That is the problem. People always say we need to do something for the youth, and we need to help youth….but how much do those people really want to hear from the youth? It is possible that some people may get into work like policing, nursing, social services to actually help society, and because of situations they have witnessed or experienced. Unfortunately, I feel that once those people get into the positions where they can actually make a difference, they forget how they got there or forget where they came from. Everyone has a story, yet some people forget about it once they get to the top.

From the conference, I did meet some great youth. These youth came from various backgrounds. Nevertheless, they were still youth and we still had all of our experiences whether indirectly or directly with mental health issues and the justice system.

I remember, as a group, the youth were allowed to speak at the very end of the conference. It was nice enough of them to allow us to speak. However, I was very disappointed in the other delegates who came to this conference, and who were probably paid to be there. I was disappointed because by the end of it, I kept hearing them say, “Oh well I have to leave and get back to my work…” or “I can’t wait to get home and sleep in my own bed…” and other phrases similar in content. The other delegates just HAD to get home and back to their hometown as quick as possible. Barely any of them stayed to hear what the youth had to say at the end of the conference. So I told the delegates who did chose to stay behind the following,

You say you guys want to help the youth but all I keep hearing is how quickly the rest of you have to get home. We, the youth, choose to be here. We are not paid to be here. We are here because we want to see change. When I look out there, all I see are empty tables. I see no change out there. There is no change sitting at those empty tables.

Whether they wanted to agree with me or not, I believed I was right. That is the issue with youth, nobody listens to what we are saying. Everyone says, “Let’s get the youth more involved…” or “Let’s fix what’s going on with the youth…”… but I bet if those people asking those questions, stopped asking questions, and listened for a second… They would probably find more answers then they ever needed.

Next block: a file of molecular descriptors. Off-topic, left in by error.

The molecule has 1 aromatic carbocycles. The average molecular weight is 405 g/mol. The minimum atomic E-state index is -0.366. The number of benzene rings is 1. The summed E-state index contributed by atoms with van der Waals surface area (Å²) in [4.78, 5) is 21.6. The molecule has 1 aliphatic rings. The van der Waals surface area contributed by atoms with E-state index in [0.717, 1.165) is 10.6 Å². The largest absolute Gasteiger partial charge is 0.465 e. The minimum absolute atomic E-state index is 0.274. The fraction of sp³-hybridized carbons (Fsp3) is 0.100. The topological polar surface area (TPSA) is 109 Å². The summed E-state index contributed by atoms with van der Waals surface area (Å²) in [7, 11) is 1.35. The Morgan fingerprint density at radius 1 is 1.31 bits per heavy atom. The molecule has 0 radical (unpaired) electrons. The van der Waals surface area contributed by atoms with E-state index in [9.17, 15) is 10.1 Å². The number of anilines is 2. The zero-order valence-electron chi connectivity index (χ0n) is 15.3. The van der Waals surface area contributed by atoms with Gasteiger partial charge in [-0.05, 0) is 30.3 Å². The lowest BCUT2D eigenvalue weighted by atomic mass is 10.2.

Instead of talking about us, talk to us.

To see some of the reports, that I just found (nearly two years later) from the conference, see the links below:

John Thibault

On my blog, I am choosing to write about Aboriginal youth! I am not writing about them in a bad way but in a “good way!” I have chosen to profile an Aboriginal youth at least once a month on my blog. I posted it on my FB but no responses. I had to reach out to an Aboriginal youth who I thought was making positive changes in his life.

This December I am featuring John Thibault. Click HERE for his FB page! I have known him for a long time. I know that the journey he has been on has been a long one for a person his age. I want him and other young people to know that people are watching youth and everything that youth do!

He replied to my request to let me feature him on my blog and he said this about himself:

He is doing REAL good! Off drugs and alcohol free! Finding himself spiritually. He has been working on training and working towards a win in UFC style fighting. He has told me has been asked to train with real UFC pro fighters and is working on moving out of his city of Sault Ste Marie. He has been smudging, going to sweats, and having pipe ceremonies. He asks for help and advice during his spiritual ceremonies. He wants to be a “warrior” like his ancestors once were and continues to push himself 100%.

I believe that he is doing a great job. I look up to him after he shared with me his story. I want to get back to my culture and definitely practice it more. I believe it will help me on my journey.

Just have to say: Great job John! I know it’s hard work but in the end it is all worth it!